This used to be a vexing problem, but today most mathematicians take the "pragmatic" approach -- and simply *ignore* it.

A system is inconsistent if it can prove both a proposition and its negation. Clearly, this is not a healthy state of affairs to be in: having proved a proposition and its negation, *any* other proposition can be proved! Around the turn of the 20th century, it was thought to be helpful to prove that "mathematics" (or more precisely set theory, which is the language that most other mathematics could be cast into) is indeed consistent.

Gödel's second theorem dashed that hope, forever. It states that no "sufficiently complex" system which is consistent can prove its consistency (here "sufficiently complex" is not very complex -- being able to define arithmetic is more than enough). Obviously if the system is *in*consistent (and able to formulate the claim that it is consistent), then it can prove it is consistent, since it can prove anything. So if set theory could prove itself consistent, we'd be in trouble -- it would be inconsistent.

But most mathematicians have stopped worrying about all this. A system *can* be proved consistent by embedding it in a larger system and proving consistency there. (Of course, this assumes the larger system is itself consistent, so this is not a rigourously justifiable procedure). For example, Peano arithmetic has a model (e.g. in set theory), so we call it consistent. The problem is that set theory is too comprehensive to be embeddable in anything much larger, which would still contain self-evident truths (even set theory has very subtle propositions, like the continuum hypothesis, or the axiom of choice). But we can still claim we *believe* set theory is consistent, because we can imagine (parts of) it. Here imagination has replaced model-building, but it is the best we can hope to do.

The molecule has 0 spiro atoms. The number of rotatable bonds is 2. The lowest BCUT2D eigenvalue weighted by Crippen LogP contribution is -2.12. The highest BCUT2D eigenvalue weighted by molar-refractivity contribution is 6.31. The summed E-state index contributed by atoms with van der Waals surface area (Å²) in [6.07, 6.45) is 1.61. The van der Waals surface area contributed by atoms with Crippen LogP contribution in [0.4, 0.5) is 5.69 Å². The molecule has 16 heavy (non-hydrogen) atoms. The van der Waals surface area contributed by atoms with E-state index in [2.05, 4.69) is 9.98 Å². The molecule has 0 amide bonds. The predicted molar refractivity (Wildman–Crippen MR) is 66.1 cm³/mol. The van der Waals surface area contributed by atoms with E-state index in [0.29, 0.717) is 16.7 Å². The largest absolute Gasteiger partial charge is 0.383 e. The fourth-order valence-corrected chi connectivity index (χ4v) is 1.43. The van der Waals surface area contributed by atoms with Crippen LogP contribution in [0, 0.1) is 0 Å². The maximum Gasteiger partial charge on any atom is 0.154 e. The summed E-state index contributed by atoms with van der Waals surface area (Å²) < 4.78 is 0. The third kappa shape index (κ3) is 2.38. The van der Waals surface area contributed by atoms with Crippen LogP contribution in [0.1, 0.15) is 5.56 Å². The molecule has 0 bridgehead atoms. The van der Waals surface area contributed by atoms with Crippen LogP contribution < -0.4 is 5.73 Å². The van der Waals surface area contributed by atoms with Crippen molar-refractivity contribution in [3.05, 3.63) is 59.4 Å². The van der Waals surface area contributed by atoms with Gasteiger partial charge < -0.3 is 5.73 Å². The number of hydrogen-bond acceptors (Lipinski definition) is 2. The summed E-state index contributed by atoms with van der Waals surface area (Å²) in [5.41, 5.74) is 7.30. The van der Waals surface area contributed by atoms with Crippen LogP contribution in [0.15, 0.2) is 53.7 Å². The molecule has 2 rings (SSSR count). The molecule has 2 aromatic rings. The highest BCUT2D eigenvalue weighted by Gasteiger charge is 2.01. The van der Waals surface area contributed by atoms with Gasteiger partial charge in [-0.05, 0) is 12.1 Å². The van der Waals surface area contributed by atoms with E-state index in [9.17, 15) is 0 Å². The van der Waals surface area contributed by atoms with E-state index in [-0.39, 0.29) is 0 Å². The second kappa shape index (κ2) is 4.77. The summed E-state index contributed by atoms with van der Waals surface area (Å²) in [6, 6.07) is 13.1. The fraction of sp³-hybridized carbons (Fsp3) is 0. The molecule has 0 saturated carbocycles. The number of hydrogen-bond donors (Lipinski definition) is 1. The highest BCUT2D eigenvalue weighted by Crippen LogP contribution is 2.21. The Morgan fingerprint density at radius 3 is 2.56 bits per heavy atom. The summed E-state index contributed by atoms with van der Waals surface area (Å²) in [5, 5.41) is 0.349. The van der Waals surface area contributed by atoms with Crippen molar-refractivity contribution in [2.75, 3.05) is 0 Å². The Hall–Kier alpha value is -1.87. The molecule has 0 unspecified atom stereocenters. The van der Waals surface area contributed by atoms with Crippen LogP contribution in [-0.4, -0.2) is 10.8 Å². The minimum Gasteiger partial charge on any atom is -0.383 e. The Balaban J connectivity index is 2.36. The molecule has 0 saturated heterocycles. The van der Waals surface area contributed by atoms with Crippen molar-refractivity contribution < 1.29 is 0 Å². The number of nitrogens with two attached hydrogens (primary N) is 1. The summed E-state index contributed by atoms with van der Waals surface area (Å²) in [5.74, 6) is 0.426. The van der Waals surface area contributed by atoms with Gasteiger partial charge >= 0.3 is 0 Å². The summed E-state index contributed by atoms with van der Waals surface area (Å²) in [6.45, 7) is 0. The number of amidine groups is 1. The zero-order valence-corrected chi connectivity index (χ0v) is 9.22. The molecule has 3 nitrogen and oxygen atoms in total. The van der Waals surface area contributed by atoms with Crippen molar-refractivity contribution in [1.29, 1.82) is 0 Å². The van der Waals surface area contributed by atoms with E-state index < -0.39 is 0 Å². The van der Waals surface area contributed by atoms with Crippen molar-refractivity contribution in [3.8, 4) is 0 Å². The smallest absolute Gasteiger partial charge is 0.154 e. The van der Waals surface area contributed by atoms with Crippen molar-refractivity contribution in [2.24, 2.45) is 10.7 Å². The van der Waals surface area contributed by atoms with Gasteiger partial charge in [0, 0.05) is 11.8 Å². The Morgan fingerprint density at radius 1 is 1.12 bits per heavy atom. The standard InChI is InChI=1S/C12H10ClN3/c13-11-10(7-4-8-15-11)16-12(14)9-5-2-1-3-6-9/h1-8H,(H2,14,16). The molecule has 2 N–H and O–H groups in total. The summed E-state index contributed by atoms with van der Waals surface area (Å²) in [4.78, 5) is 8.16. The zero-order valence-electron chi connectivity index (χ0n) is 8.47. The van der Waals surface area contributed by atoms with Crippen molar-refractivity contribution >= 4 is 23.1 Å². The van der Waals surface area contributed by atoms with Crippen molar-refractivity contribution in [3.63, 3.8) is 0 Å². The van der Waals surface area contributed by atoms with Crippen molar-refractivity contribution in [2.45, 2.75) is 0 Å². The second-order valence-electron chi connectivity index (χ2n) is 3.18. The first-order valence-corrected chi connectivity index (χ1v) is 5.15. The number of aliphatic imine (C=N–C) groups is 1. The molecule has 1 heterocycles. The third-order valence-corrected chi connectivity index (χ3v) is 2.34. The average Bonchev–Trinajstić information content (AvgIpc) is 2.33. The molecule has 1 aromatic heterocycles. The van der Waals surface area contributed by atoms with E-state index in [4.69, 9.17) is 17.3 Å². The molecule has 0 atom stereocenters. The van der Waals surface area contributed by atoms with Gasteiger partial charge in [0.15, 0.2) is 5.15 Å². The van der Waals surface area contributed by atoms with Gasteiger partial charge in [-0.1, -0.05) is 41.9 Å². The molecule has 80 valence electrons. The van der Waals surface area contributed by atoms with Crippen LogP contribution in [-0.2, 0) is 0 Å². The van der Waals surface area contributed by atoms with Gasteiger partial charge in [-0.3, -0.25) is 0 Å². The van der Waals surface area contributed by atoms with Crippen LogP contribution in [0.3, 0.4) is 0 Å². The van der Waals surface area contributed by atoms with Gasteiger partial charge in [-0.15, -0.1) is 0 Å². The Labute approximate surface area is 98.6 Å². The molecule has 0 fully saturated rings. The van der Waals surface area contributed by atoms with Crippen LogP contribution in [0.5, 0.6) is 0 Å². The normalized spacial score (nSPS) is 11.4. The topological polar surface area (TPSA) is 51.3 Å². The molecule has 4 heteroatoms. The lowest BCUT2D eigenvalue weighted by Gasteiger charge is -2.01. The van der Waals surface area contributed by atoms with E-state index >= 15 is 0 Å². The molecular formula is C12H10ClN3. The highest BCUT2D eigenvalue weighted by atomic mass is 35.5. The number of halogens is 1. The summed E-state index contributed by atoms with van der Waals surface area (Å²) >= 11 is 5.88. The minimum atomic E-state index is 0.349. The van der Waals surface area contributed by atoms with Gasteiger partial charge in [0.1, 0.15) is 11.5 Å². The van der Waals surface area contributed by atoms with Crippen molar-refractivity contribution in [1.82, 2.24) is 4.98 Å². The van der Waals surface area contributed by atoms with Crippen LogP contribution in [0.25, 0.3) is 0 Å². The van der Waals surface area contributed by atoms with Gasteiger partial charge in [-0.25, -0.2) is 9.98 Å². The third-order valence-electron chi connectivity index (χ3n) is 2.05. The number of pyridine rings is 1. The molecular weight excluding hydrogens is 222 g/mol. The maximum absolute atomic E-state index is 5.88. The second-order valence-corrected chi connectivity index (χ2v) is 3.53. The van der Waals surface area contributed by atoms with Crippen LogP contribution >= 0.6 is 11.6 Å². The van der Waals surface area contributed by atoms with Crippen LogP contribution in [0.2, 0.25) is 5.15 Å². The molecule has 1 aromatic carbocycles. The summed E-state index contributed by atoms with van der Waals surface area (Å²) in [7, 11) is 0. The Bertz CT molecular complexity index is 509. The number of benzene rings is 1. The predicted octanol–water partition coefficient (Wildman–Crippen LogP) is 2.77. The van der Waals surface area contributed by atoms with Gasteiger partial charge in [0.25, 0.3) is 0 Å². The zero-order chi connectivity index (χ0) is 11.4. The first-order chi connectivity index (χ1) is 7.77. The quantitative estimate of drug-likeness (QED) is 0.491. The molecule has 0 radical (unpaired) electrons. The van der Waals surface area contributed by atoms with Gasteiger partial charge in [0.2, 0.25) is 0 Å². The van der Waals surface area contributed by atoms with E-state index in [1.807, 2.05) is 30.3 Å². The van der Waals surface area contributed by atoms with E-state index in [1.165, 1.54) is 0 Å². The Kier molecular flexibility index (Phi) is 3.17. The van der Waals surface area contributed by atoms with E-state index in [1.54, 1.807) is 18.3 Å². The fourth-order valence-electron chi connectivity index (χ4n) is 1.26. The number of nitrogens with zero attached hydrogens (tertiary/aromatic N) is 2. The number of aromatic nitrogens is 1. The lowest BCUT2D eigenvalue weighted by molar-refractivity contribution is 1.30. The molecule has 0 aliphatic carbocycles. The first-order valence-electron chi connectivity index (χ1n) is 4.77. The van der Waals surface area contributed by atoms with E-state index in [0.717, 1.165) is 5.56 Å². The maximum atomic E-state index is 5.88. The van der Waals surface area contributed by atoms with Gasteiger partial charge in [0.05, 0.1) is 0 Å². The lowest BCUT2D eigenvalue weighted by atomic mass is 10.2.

The rival approach is to embed set theory in a larger, *simpler* system. This system would need to have self-evident "combinatorial" axioms, so we'd know (intuitively) that it is indeed consistent. And it would suffice for building a model for set theory. With any luck, it would also settle questions of the *truth* of set theory's "disreputable axioms".